II.  Every subsequent night she swims back to the prince's castle by the sea, and watches him as he sits on the marble steps or sails around in his boat.  She wants more than ever to become human and acquire an immortal soul.  When water creatures die they merely float to the surface of the ocean as foam.  If, however, a human loves them more than anything in the world, and remains faithful to them, the soul of that human passes into theirs and they become immortal.

During a party in her father's palace the mermaid slips away to find the sea witch, the only person who can help her.  She must take a frightening journey across swamps full of toads and snakes.  The sea witch gives her a magic potion that will change her tail into human legs.  Every step she takes will cut into her like a sword, and the mermaid must lose her beautiful voice by way of payment for the potion.

Next morning she swims to the prince's castle, drinks the potion and falls down as if dead.  When she wakes up the prince is standing befor her; he asks her where she has come from but she is unable to answer.

The prince takes her with him to the palace and gives her beautiful clothes to wear.  She is allowed to sleep in front of his door, she accompanies him when he goes hunting and even goes on long walks with him in the mountains, in spite of the fact that her feet bleed.  One evening her sisters swim to the surface and wave to her sadly.

The prince grows increasingly fond of her, but he never thinks of marrying her.  He dreams of the girl who leaned over him, believing it was she who rescued him.  His parents have chosen a wife for him.  A ship is prepared for the wedding and the mermaid accompanies the prince; when he recognizes his assumed rescuer in his wife-to-be, he is overwhelmed with joy.

On the day of the wedding, the mermaid holds the bride's train.  The end of the day will bring her death, for in spite of all her sacrifices she has been unable to win a man's love and fidelity and thus an immortal soul.

III.  When the married couple retire for the night, the mermaid looks out over the waves and sees her sisters.  They give her a knife from the sea witch-if she plunges it into the prince's heart and lets his blood flow over her feet, her tail will grow back and she will be able to rejoin her sisters.

The mermaid enters the tent in which the couple are sleeping, kisses the prince...and throws the knife out into the sea.  She rushes into the water and her body begins to melt away; but as she looks up she sees thousands of diaphanous figures floating above her in the dawn sky.  These are the daughters of the air; the mermaid realizes that she has become like them and flies up to join them.  Although they do not have immortal souls, they can become immortal by doing good deeds. As one of their kind, the little mermaid will attain the immortality she so desired.

 

Considering how much this composition meant to Zemlinsky, it may come as a surprise that he withdrew it after only a few performances, and the score was lost to the world for decades.  One reason for this may be that at the 1905 premiere, Die Seejungfrau shared the program with Schoenberg's Pelleas und Melisande and although Zemlinsky's work was better received that night, it was soon overshadowed by his brother-in-law's bolder vision.  In a way, the two works are very similar:  both are huge, post-Wagnerian tone poems; even their subjects are related.  Melisande, the heroine of Maurice Maeterlinck's drama and Debussy's opera of the same name, is, like the mermaid, a young female of mysterious origin who meets a prince, with equally disastrous consequences.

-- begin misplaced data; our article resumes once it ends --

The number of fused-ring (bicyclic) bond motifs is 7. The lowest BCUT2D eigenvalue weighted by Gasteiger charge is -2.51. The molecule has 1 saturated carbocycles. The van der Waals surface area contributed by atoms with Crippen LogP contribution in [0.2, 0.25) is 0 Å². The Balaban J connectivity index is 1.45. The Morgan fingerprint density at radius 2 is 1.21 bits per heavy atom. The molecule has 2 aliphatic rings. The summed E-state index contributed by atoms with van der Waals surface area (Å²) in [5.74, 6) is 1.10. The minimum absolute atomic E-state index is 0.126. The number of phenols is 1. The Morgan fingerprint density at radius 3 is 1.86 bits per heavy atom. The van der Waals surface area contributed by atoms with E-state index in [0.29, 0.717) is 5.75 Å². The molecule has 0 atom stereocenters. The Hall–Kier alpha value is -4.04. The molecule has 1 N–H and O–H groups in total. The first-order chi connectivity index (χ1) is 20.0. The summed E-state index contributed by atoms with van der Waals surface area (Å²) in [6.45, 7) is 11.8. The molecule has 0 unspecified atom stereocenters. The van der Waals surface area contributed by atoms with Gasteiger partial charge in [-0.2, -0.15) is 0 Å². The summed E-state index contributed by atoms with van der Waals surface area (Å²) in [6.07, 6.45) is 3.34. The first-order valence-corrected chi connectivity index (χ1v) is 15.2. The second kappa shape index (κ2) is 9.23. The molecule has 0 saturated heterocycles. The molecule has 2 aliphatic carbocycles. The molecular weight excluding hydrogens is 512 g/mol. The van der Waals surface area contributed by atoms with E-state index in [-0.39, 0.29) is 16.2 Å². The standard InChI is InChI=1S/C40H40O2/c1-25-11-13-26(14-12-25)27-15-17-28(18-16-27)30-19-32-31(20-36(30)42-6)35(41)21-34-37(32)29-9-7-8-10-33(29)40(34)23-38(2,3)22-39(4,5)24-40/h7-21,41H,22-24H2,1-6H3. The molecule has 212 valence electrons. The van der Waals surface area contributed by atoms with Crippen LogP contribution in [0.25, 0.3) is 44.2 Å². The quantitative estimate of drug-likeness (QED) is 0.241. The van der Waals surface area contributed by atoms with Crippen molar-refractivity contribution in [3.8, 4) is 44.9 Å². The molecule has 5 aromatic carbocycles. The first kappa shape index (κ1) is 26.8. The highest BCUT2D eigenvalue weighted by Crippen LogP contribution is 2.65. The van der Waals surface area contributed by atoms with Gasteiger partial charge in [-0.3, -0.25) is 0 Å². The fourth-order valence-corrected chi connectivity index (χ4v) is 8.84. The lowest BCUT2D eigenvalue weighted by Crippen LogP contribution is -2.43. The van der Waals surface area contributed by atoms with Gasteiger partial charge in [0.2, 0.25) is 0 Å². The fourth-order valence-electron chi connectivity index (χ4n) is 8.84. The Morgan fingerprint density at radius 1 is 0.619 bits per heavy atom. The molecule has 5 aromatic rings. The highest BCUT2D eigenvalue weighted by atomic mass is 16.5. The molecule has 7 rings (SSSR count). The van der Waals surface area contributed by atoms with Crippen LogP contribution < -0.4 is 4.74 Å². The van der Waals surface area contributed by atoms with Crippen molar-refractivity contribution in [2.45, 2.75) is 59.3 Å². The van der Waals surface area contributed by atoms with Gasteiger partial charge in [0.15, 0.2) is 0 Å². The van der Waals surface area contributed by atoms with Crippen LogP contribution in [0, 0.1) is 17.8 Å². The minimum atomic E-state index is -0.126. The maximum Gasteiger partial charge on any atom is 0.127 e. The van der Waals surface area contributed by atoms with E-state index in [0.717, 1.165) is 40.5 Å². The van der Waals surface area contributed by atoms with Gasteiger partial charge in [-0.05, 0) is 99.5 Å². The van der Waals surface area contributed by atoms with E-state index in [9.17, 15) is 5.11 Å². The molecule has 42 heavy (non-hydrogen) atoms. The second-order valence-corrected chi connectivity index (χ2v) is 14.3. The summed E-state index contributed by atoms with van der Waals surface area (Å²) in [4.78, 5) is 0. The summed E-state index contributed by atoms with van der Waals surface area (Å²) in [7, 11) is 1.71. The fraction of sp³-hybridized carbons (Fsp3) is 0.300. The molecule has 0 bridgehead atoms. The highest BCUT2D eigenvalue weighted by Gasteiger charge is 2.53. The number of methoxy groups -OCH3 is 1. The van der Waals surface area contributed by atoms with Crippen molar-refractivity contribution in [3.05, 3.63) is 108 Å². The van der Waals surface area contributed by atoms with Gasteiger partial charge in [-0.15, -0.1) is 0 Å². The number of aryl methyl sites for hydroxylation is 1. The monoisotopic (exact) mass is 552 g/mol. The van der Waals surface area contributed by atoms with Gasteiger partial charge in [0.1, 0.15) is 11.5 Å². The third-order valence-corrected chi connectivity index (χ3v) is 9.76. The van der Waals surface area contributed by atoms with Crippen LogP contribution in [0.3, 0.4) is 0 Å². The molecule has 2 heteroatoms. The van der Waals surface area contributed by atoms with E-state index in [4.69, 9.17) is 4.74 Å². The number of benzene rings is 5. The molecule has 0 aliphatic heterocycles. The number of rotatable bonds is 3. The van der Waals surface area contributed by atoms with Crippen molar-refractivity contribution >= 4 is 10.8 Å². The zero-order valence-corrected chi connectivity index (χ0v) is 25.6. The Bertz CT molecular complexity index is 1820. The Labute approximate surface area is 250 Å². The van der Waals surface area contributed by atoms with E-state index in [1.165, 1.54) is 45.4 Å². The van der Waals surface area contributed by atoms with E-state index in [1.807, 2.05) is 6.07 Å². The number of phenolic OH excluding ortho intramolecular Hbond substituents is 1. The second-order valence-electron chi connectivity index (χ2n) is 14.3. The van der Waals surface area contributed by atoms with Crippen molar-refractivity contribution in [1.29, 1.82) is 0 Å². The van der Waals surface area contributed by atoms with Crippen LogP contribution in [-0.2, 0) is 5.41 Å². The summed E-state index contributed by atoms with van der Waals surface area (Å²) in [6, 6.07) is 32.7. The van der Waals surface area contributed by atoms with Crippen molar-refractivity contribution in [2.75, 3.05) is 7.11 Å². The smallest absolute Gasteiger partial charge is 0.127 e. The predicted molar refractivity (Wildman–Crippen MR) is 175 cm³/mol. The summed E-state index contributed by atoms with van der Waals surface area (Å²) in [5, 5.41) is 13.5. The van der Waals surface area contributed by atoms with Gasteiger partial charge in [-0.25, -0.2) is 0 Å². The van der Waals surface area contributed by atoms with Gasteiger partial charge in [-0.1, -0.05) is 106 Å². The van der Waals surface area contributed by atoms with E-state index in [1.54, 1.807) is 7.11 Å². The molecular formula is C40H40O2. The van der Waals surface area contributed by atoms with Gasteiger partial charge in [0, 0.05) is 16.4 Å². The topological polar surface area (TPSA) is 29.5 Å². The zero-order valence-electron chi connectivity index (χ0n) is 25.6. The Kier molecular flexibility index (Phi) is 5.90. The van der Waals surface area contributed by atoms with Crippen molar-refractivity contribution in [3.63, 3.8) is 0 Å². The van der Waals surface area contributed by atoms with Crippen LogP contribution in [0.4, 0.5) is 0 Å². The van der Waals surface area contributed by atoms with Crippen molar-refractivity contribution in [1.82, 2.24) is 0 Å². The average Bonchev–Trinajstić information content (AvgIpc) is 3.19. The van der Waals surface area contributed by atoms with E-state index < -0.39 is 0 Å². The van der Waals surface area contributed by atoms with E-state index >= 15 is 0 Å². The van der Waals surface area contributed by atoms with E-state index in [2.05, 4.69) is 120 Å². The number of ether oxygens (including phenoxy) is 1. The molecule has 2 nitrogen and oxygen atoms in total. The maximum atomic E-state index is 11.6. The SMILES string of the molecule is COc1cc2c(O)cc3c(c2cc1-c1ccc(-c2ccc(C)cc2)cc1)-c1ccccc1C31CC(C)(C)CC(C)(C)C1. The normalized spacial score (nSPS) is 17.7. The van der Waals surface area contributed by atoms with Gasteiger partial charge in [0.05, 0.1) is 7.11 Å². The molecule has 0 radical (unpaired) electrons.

Having put his Mermaid to sleep in her palace deep in the ocean, Zemlinsky started a new life in Prague.  For unknown reasons, he detached the first movement from his manuscript apart and gave it to his friend Marie Pappenheim, who had written the libretto for Schoenberg's one-act opera Erwartung  (?Expectation").  This movement is in the possession of Pappenheim's heirs to this day.  Zemlinsky kept the second and third movements and brought them with him when he immigrated to the United States in 1938.  After the composer's death in 1942, these untitled pages ended up at the Library of Congress with the rest of his papers.  It wasn't until the early 1980s that researchers interested in Zemlinsky's music and examined the scores in Vienna and Washington, D.C.  They established that the two manuscripts belonged together and formed the three-movement symphonic poem Die Seejungfrau.  (There were many telltale signs, but the ?smoking gun" is found at the very end of the third movement, which contains a literal repeat of the first movement's opening theme.)  The episode of the sea witch, cut by the composer, was rediscovered and restored to the score only recently.  The publisher has written about this fuller version: ?[It] builds to a wild climax, bordering on hysteria, and disrupts the formal balance of the work."  Although the new passage is rather brief-about two minutes long-it will add significantly to the overall effect, and make this lush late Romantic masterpiece sound even  more powerful.